Judger Automatic Knows it already Judgmental evaluator Thinks "either-or", "right-wrong" Oriented towards rejection, defense, attack Assumes possibilities limited Win-lose
Learner Thoughtful Beginner's mindset Unbiased observer Thinks "both-and" Oriented towards acceptance, recognition Assumes possibilities unlimited Win-win
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(2 of 2) As a skill, one's questioning ability grows the more one can differentiate among and learn when best to use open-ended (learner mindest) as opposed to closed-ended (judger mindset) questions. The following table presents several types of open-ended questions and an example of each:
Type of Question Reflective Probing Clarifying Feeling Analytical Consequences Assumption Surfacing
Example "You said .... What leads you to think that? "Where do you think the bottleneck is occurring?" "Could you explain a bit more?" "How do you feel about that?" "Who else could help with this?" "What are the consequences of doing that?" "What assumptions are governing how you look at this?
"If I were informed that the world was in danger of coming to an end in 60 seconds, I would spend the first 59 seconds formulating a question and the 60th second answering it." Albert Einstein
Adapted from the Federal Executive Institute, U. S. Office of Personnel Management.
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8. Powerful Listening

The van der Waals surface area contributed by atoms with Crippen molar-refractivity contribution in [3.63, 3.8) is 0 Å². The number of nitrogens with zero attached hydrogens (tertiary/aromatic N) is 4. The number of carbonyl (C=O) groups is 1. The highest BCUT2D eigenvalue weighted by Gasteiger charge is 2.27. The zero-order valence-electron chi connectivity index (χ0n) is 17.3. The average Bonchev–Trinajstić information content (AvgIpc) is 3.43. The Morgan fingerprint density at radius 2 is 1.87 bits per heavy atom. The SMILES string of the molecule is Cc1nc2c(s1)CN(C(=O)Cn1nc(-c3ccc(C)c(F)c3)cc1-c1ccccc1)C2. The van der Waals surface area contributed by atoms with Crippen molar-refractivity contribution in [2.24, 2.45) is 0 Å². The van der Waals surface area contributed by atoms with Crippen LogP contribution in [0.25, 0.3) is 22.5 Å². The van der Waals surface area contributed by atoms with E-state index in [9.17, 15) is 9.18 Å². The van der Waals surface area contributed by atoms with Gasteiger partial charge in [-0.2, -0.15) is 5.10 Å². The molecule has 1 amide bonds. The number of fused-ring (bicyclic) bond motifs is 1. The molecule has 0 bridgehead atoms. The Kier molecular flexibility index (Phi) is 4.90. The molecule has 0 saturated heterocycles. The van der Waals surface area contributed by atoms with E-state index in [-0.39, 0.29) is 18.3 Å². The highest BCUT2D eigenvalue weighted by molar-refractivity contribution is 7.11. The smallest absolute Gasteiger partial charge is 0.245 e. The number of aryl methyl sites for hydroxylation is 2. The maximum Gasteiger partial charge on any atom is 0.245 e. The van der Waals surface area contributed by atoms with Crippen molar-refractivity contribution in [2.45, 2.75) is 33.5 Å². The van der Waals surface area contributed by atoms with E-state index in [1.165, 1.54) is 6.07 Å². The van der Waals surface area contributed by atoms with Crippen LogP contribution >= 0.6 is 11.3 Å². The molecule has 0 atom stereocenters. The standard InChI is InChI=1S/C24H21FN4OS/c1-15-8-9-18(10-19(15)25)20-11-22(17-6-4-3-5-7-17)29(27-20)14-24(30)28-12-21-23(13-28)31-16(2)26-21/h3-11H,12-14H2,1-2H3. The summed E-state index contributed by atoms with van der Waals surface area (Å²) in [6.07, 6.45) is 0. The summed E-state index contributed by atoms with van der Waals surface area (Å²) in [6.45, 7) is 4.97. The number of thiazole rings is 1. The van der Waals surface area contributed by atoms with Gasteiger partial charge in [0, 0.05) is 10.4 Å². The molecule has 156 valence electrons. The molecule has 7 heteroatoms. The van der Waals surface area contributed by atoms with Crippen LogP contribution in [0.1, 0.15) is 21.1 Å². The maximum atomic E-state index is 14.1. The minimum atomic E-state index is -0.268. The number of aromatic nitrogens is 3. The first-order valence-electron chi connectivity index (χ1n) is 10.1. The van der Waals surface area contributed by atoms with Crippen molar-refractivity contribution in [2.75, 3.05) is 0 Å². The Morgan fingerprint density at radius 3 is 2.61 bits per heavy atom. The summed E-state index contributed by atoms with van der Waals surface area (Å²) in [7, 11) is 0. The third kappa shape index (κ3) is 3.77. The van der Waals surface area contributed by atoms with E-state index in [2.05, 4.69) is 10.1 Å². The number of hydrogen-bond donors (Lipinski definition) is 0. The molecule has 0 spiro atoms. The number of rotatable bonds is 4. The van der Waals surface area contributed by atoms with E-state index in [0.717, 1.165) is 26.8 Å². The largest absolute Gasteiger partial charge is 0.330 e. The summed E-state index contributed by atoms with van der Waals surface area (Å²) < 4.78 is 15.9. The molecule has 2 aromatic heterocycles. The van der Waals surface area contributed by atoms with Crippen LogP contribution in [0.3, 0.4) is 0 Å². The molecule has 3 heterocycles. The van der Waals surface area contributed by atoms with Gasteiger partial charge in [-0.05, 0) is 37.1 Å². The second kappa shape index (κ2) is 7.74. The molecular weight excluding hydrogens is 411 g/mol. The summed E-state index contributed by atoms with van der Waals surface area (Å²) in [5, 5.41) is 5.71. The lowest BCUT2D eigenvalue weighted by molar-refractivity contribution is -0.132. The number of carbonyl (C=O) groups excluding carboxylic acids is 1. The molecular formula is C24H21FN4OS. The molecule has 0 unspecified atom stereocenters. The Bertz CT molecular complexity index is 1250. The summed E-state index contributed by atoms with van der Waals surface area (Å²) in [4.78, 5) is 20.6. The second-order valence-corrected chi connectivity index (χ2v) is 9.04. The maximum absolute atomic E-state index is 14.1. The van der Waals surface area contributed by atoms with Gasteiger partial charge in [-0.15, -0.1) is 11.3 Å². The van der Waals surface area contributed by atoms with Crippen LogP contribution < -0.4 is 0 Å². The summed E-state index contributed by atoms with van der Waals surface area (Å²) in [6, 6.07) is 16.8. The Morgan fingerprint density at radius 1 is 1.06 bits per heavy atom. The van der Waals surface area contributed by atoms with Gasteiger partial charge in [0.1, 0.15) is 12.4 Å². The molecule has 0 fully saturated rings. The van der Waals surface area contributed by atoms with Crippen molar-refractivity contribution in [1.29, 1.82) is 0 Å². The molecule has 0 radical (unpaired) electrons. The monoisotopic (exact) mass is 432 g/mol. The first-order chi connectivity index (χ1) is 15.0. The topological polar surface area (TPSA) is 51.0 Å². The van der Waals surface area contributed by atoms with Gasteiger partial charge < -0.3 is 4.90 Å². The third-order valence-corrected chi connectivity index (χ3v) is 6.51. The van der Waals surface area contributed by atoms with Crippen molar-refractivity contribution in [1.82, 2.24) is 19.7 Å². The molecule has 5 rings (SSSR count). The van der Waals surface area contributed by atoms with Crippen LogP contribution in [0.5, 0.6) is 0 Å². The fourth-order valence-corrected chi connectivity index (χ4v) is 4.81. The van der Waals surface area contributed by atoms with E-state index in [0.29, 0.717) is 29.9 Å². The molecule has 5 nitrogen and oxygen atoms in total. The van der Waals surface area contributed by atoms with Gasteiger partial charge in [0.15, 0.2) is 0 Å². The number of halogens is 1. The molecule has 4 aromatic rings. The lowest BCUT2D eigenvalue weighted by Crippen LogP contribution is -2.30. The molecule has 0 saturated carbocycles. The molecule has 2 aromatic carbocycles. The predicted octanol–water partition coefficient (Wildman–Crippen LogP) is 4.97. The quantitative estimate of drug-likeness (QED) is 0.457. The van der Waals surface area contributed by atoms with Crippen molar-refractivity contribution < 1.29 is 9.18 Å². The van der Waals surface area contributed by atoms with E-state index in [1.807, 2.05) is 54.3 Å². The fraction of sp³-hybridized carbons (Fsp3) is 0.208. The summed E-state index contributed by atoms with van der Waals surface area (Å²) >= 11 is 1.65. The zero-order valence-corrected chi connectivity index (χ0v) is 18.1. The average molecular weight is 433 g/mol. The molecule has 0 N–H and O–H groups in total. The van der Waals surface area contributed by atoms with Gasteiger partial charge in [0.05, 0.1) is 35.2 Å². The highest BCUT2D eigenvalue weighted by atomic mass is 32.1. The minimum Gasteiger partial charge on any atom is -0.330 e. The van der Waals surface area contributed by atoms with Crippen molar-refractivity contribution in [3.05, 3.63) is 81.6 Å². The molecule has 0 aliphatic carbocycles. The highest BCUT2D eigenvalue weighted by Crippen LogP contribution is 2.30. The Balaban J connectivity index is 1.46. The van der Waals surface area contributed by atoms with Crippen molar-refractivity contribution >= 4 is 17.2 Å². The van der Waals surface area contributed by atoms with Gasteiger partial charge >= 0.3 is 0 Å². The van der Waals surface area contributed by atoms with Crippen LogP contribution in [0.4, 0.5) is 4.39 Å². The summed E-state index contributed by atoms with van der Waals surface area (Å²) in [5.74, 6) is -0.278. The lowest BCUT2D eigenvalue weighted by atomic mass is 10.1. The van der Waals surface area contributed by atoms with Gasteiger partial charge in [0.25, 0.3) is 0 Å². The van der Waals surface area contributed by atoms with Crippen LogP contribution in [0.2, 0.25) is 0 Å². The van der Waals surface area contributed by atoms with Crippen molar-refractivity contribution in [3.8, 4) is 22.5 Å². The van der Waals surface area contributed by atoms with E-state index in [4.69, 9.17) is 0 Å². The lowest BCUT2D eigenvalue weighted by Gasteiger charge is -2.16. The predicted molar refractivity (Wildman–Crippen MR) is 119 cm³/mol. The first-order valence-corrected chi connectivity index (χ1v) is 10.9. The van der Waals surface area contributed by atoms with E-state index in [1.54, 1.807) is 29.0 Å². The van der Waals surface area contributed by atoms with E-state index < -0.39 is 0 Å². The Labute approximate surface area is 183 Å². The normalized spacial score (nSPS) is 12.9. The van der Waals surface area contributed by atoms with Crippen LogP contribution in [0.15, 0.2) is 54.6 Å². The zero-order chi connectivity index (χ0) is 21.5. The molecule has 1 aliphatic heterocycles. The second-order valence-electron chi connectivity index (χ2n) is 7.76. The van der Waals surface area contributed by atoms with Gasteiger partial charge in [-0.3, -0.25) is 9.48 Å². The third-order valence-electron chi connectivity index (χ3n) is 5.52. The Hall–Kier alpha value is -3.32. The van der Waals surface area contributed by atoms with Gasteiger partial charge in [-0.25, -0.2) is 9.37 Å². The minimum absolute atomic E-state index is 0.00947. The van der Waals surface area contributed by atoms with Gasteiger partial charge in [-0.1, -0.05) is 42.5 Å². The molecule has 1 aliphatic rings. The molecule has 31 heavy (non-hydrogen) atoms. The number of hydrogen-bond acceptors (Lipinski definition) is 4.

What is It?
Listening is the beginning of all knowledge. Plato
(1 of 3)
Powerful listening is being able to understand fully what another person means and being aware of what possibilities his or her speaking offers to us. It involves the capacity to see the world as another sees it, and thus avail ourselves of another's perspectives, experience, creativity, motivation, and wisdom.
Why Use It?
A 1989 landmark study entitled "Listening, Communication Abilities, and Success at Work" in The Journal of Business Communication ends with this statement:
"What we can conclude from this study is that listening is related to success at work. Better listeners held higher-level positions and were promoted more often than those with less developed listening abilities."
Further, in today's world of rapid and discontinuous change, it is the leader who can extract value and possibilities out of every conversation who will have more options for addressing the increasingly complex challenges we face in our organizations and in society as a whole. Albert Einstein put it well when he observed: "The current problems we face cannot be solved with the same level of thinking which created them."
Einstein's point calls upon us to engage the very best that everyone in our organization has to offer. Powerful listening is a prime tool for doing that.
When Do I Use It?
· Powerful listening is the way to listen when our intention is to "Seek first to understand, then to be understood." · Powerful listening is the way to listen when we want to build a culture of respect, empowerment, and continuous learning. · It is the way to listen when we want to capitalize on all the perspectives, experience, creativity, motivation, and wisdom resident in our workforce.
How Do I Use Powerful Listening?
In his book, Dialogue and the Art of Thinking Together, author William Isaacs recalls a manager saying to him, "You know, I have always prepared myself to speak. But I have never prepared myself to listen."